As a gastronome whose culinary leanings are wholly antithetical to those of Sheldon Cooper, I actually felt a twinge of sympathy for the erudite one when we first stepped into Tara Thai Cuisine and imbibed the magical aromas emanating from the kitchen.  Despite an IQ which can’t accurately be measured by standard tests and an eidetic memory the envy of anyone experiencing advancing geriatric progression, Sheldon’s quirkiness would not allow him to try some of the alluring offerings on the Tara Thai menu.  Worse, that menu doesn’t include mee krob, his favorite entree and no one, not even Sheldon. can live on chicken satay with extra peanut sauce alone.

Tara Thai is the type of restaurant which most makes me happy to be a gastronome. It’s got most of the Thai standards aficionados love and it’s got exciting dishes, including fabulous seasonal specials, heretofore not found in the Duke City. The Albuquerque Journal’s luminous restaurant critic Andrea Lin accorded it a rare four-star rating, likening it to a “red giant of a fiery star” among the Duke City’s pantheon of very good to excellent Thai restaurants. Fiery is an apt descriptor for many of Tara Thai’s dishes which are prepared to your exacting degree of heat preference.  

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Chicken Satay with peanut curry sauce and cucumber salad

Located within the sprawling Wyoming Mall and immediately next door to the Cool Water Fusion restaurant, Tara Thai’s motto and mission statement are to “excite the senses.” Prepared well, few of the world’s cuisines have the ability to excite the senses, particularly the sense of taste, more than Thai cuisine. Although widely known for its spiciness, balance, variety and detail are essential to Thai cooking. The best Thai restaurants are adept at balancing the five fundamental tastes–spicy, sweet, savory, sour and (optionally) bitter—within a meal, and often within an individual dish. Tara Thai is such a restaurant.

1 February 2014: Although Thai food can be very filling, it’s such a palate exciting cuisine to eat that you’ll want to sample at least two appetizers. Make one of them gyoza, an Asian dumpling commonly known as a “potsticker” or “dumpling” in America. Although most widely associated with Japanese cuisine, gyoza actually originated in China, but are common throughout Asia. At Tara Thai, the gyoza appear to be steamed then pan-grilled, my favorite method for preparing these delightful pockets. Tara Thai’s gyoza are engorged with chicken and mixed vegetables then served with a sweet chili dipping sauce. This eight-piece starter is artfully plated, but the true artistry is in their deliciousness.

Chicken Spring Rolls

1 February 2014: Somehow the “Big Bang Theory” personality assessment surmised that Sheldon Cooper and I are compatible–at least in terms of our common affinity for chicken satay with extra peanut sauce. The persnickety physicist would love Tara Thai’s chicken satay, five chicken skewers marinated in yellow curry served with a peanut curry sauce and cucumber salad. With a savory-sweet flavor profile, the peanut curry sauce is magnificent as is the cucumber salad, but the chicken is the star. It’s fresh, moist and imbued with the sweet-savory-pungent flavors of a superb yellow curry.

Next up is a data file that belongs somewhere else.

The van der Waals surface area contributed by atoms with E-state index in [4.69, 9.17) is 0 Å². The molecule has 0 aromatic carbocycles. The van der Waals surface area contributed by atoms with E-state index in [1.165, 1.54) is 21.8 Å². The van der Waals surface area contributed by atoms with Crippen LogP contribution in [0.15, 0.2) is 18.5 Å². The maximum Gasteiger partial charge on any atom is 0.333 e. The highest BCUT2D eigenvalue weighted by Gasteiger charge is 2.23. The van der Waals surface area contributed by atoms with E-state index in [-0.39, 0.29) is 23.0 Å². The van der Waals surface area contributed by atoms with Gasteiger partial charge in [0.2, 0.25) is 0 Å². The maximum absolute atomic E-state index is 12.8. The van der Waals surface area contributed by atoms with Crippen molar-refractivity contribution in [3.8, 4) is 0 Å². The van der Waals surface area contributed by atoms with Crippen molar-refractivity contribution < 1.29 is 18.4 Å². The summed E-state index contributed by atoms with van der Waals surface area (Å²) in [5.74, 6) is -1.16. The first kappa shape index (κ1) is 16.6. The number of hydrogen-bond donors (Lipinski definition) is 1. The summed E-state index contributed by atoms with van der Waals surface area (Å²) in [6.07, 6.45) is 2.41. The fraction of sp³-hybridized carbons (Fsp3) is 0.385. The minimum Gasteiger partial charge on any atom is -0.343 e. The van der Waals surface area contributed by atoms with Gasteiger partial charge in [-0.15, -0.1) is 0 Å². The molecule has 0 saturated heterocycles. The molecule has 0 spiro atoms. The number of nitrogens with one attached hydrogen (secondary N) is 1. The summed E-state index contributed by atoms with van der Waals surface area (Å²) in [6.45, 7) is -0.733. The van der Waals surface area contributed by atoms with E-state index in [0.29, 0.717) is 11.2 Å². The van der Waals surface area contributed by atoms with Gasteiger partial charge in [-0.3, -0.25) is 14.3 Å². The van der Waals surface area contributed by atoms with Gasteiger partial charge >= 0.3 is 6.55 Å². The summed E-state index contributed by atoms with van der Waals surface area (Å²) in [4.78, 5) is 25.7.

11 October 2014:  The Fall specials menu in 2014 included chicken spring rolls, a terrific option you don’t see very often in a pork or vegetable dominated spring roll market.  The chicken spring rolls, four to an order, are engorged with chicken, cabbage and onion and are served with a housemade sweet and sour sauce.  As with many Thai spring rolls, these are fried to a golden hue, leaving the wrapper crispy.  There’s a nice balance, both in quality and in flavor accentuation, between minced chicken and vegetables.  Alas the “sweet and sour” sauce is a misnomer in that sweet is the dominant taste (to an extreme extent).  The chicken spring rolls deserve better.

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Asian Pumpkin Red Curry with Chicken

11 October 2014:  Claims have been made (though to my knowledge not scientifically validated) that bite-sized foods taste better, perhaps because we don’t have to open up quite as wide to enjoy them.  The Thai-style meatballs at Tara Thai certainly taste better than many of the Italian, Swiss and American meatballs we’ve had at Duke City restaurants.  These grilled meatballs (two skewers with four meatballs each) are imbued with lively Thai seasonings and not with the cracker or bread filler that too often makes up meatballs in other cultures.  Alas, as with the chicken spring rolls, they’re served with an anemic sweet “chili” sauce, emphasis on the sweet.